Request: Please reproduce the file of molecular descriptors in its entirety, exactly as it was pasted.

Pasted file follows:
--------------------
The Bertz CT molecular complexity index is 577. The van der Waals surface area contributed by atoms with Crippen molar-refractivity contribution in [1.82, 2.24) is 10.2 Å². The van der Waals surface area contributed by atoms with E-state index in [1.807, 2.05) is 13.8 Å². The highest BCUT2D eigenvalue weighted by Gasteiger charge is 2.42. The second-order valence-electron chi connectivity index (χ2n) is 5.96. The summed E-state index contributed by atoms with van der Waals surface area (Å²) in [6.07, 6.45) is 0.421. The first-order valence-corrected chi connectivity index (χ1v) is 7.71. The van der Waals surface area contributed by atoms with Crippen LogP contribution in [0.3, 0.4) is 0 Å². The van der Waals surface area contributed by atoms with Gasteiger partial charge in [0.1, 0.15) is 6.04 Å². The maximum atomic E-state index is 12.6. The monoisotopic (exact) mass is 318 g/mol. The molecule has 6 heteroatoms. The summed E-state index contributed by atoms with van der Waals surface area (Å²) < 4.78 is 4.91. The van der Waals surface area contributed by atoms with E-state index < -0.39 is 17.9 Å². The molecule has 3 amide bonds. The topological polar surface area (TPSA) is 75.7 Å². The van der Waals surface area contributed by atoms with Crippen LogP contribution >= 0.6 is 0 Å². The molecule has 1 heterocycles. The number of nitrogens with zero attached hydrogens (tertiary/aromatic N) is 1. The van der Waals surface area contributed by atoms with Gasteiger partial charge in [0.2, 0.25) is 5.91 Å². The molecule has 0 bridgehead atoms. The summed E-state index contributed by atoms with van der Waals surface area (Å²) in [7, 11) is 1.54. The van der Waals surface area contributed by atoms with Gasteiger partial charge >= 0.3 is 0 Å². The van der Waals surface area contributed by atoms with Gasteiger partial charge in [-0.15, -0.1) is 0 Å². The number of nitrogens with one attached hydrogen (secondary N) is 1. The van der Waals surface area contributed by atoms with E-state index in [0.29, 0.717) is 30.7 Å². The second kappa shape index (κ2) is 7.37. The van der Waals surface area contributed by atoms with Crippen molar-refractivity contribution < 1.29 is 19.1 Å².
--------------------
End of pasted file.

The Bertz CT molecular complexity index is 577. The van der Waals surface area contributed by atoms with Crippen molar-refractivity contribution in [1.82, 2.24) is 10.2 Å². The van der Waals surface area contributed by atoms with E-state index in [1.807, 2.05) is 13.8 Å². The highest BCUT2D eigenvalue weighted by Gasteiger charge is 2.42. The second-order valence-electron chi connectivity index (χ2n) is 5.96. The summed E-state index contributed by atoms with van der Waals surface area (Å²) in [6.07, 6.45) is 0.421. The first-order valence-corrected chi connectivity index (χ1v) is 7.71. The van der Waals surface area contributed by atoms with Crippen LogP contribution in [0.3, 0.4) is 0 Å². The van der Waals surface area contributed by atoms with Gasteiger partial charge in [0.1, 0.15) is 6.04 Å². The maximum atomic E-state index is 12.6. The monoisotopic (exact) mass is 318 g/mol. The molecule has 6 heteroatoms. The summed E-state index contributed by atoms with van der Waals surface area (Å²) < 4.78 is 4.91. The van der Waals surface area contributed by atoms with E-state index < -0.39 is 17.9 Å². The molecule has 3 amide bonds. The topological polar surface area (TPSA) is 75.7 Å². The van der Waals surface area contributed by atoms with Crippen LogP contribution >= 0.6 is 0 Å². The molecule has 1 heterocycles. The number of nitrogens with zero attached hydrogens (tertiary/aromatic N) is 1. The van der Waals surface area contributed by atoms with Gasteiger partial charge in [0.2, 0.25) is 5.91 Å². The molecule has 0 bridgehead atoms. The summed E-state index contributed by atoms with van der Waals surface area (Å²) in [7, 11) is 1.54. The van der Waals surface area contributed by atoms with Gasteiger partial charge >= 0.3 is 0 Å². The van der Waals surface area contributed by atoms with Gasteiger partial charge in [-0.15, -0.1) is 0 Å². The number of nitrogens with one attached hydrogen (secondary N) is 1. The van der Waals surface area contributed by atoms with E-state index in [0.29, 0.717) is 30.7 Å². The second kappa shape index (κ2) is 7.37. The van der Waals surface area contributed by atoms with Crippen molar-refractivity contribution < 1.29 is 19.1 Å².